Books and Arts

Nature 438, 288 (17 November 2005) | doi:10.1038/438288a; Published online 16 November 2005

Dancing to Darwin's tune

W. Tecumseh Fitch1

BOOK REVIEWEDThe Singing Neanderthals: The Origins of Music, Language, Mind and Body

by Steve Mithen

Weidenfeld & Nicolson: 2005. 272 pp. £20

The years after the publication in 1859 of Darwin's On the Origin of Species were full of turmoil. Darwin found a powerfully placed and unyielding opponent in the Oxford linguist Max Müller. The battle lines were clearly drawn: Müller (like many contemporaries) was willing to grant natural selection a role in generating animal form, but he thought it incapable of explaining human evolution, particularly the quintessentially human trait of language. Müller's core critique concerned the lack of plausible precursors of language. He ruthlessly criticized Victorian ideas about the origin of language, coining derogatory nicknames for them, such as the 'bow wow' and 'ding dong' theories, which are still used today.

Darwin had cautiously omitted virtually all mention of human evolution in On the Origin of Species, but he took on the problem of language evolution in his 1871 book The Descent of Man, and Selection in Relation to Sex. Like most subsequent theorists, Darwin recognized that something as complex as human language could not have sprung into existence fully formed, but must have passed through some intermediate phase (today termed a 'protolanguage'). Recognizing that music is a human universal, rendered peculiar by its lack of any obvious survival function, he elaborated on an idea briefly mentioned by Jean-Jacques Rousseau that protolanguage was similar to music, and suggested that "the rhythms and cadences of oratory are derived from previously developed musical powers". He dismissed the converse idea, put forward by Denis Diderot and Herbert Spencer, that music derives from speech, as being contrary to basic evolutionary principles. Darwin argued, by analogy with birdsong, that early musical capacities were driven by sexual selection: "Musical notes and rhythm were first acquired by the male or female progenitors of mankind for the sake of charming the opposite sex."

Despite recent scholarly interest in the evolution of language, The Singing Neanderthals by Steven Mithen is the first book-length exposition of Darwin's 'musical protolanguage' hypothesis that I have seen. Mithen, a professed non-musician, mounts an enthusiastic and often impressive defence of Darwin's hypothesis, covering a wide variety of fascinating topics.

Mithen first takes aim at Spencer's idea that music is simply a non-adaptive by-product of spoken language — a viewpoint memorably expressed by Steven Pinker in his 'music as cheesecake' hypothesis in How the Mind Works (W. W. Norton, 1997). Mithen argues that the power of music over human emotions and behaviour is inconsistent with this hypothesis. He ably summarizes current proposals for adaptive functions of music, covering its roles in childcare, group cohesion, competition and mate choice. A childcare function seems the most convincing, as parents in all human cultures sing to their children, and experimental work has shown that mothers' lullabies and play songs have an important role in regulating infant arousal. But each of the other alternatives receives some support from Mithen's review. He has assembled a considerable body of data and argument that modern-day Müllers, critical of Darwin's proposal of a musical protolanguage, will need to answer.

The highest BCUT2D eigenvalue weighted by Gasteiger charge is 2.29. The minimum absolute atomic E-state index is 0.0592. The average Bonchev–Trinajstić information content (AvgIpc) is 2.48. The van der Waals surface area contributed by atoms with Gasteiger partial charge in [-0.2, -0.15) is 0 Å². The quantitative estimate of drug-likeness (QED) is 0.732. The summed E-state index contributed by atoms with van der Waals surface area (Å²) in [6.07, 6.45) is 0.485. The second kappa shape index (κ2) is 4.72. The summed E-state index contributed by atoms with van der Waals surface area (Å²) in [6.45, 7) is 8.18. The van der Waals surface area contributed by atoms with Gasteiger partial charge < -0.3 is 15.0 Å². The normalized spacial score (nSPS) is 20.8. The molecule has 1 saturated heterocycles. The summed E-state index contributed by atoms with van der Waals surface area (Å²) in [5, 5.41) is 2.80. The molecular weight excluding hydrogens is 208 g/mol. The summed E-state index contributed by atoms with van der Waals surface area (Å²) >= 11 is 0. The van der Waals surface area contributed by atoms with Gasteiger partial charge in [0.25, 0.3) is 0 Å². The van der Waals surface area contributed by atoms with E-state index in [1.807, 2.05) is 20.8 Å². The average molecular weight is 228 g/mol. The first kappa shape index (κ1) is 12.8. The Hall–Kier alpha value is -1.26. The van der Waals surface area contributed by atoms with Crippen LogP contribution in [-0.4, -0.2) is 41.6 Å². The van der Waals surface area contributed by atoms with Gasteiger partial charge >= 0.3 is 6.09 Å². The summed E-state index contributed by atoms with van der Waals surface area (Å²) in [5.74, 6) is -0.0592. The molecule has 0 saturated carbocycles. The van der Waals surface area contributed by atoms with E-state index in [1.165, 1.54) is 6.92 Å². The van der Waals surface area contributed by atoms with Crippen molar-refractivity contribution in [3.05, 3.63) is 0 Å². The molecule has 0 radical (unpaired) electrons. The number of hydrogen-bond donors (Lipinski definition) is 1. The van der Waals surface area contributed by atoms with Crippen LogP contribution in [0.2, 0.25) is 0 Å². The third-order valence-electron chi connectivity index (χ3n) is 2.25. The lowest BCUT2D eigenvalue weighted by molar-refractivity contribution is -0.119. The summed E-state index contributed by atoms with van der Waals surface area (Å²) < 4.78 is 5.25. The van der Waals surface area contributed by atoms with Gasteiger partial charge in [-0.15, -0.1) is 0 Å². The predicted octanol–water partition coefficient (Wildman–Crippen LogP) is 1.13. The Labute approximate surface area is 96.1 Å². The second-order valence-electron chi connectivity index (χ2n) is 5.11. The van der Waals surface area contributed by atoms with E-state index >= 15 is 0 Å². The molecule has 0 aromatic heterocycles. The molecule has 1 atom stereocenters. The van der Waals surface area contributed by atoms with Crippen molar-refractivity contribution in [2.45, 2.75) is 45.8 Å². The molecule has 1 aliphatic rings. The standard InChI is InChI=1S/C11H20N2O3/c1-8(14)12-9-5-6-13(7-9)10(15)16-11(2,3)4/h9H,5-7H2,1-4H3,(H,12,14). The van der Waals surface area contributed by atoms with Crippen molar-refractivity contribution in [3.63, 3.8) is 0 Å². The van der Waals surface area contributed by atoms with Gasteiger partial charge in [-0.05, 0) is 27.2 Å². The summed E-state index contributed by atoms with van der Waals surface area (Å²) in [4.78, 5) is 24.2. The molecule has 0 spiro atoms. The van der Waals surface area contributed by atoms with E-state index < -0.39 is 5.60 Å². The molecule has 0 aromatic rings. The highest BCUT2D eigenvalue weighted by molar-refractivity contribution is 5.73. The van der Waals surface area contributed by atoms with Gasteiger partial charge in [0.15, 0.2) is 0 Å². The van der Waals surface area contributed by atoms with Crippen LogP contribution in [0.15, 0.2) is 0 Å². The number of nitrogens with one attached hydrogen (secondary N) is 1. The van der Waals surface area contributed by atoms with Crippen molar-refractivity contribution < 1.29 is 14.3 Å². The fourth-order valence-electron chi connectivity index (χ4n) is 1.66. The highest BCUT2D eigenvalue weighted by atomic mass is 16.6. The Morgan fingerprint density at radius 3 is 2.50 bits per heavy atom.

Mithen then builds on his expertise in human palaeontology and archaeology to develop a detailed picture of this hypothetical musical protolanguage, which he dubs "Hmmmm", for "holistic, manipulative, multi-modal, musical and mimetic". Although Mithen's scenario is far more detailed than previous accounts, I was surprised and disappointed that nowhere in this long volume, rich with footnotes, does he acknowledge that the core idea of the book is Darwin's. He cites The Descent of Man, and some relevant passages are even quoted in passing, but Mithen seems intent on claiming the musical protolanguage hypothesis as his own. The uninformed reader might easily finish the book without realizing that the central thesis of the book was concisely laid out by Darwin more than a century ago. "Hmmmm", indeed.

The book's biggest weakness is that Mithen's enthusiasm for the musical protolanguage hypothesis sometimes prevents him from frankly acknowledging its problems. This is most clear in his treatment of the neuroscience of music. He reviews brain-lesion studies that indicate a separation of musical and linguistic circuitry in the brain, providing evidence against the idea that music is simply a by-product of language. But he fails to review more recent brain-imaging work that paints a more complex picture of partly overlapping neural circuitry for music and language. His discussion of potential fossil cues to the evolution of song and speech is outdated and incorrect in several places, and his treatment of potential parallels between music and animal vocalizations is almost entirely limited to primates, ignoring a wider range of animal data, such as birdsong, that is relevant to the evolution of music. So although the book provides broad coverage of supporting data, readers seeking a balanced overview will have to turn to the specialist literature.

These criticisms aside, the book is extremely well-written, and Mithen's clear and infectious enthusiasm make it a good introduction for non-specialists interested in the topic. I can recommend it to anyone interested in the biology and evolution of music or language — and particularly to readers interested in Darwin's idea that music constitutes an ancient and important form of human communication, intertwined with, but independent from, language.

  1. W. Tecumseh Fitch is in the School of Psychology, University of St Andrews, St Andrews, Fife KY16 9JU, UK.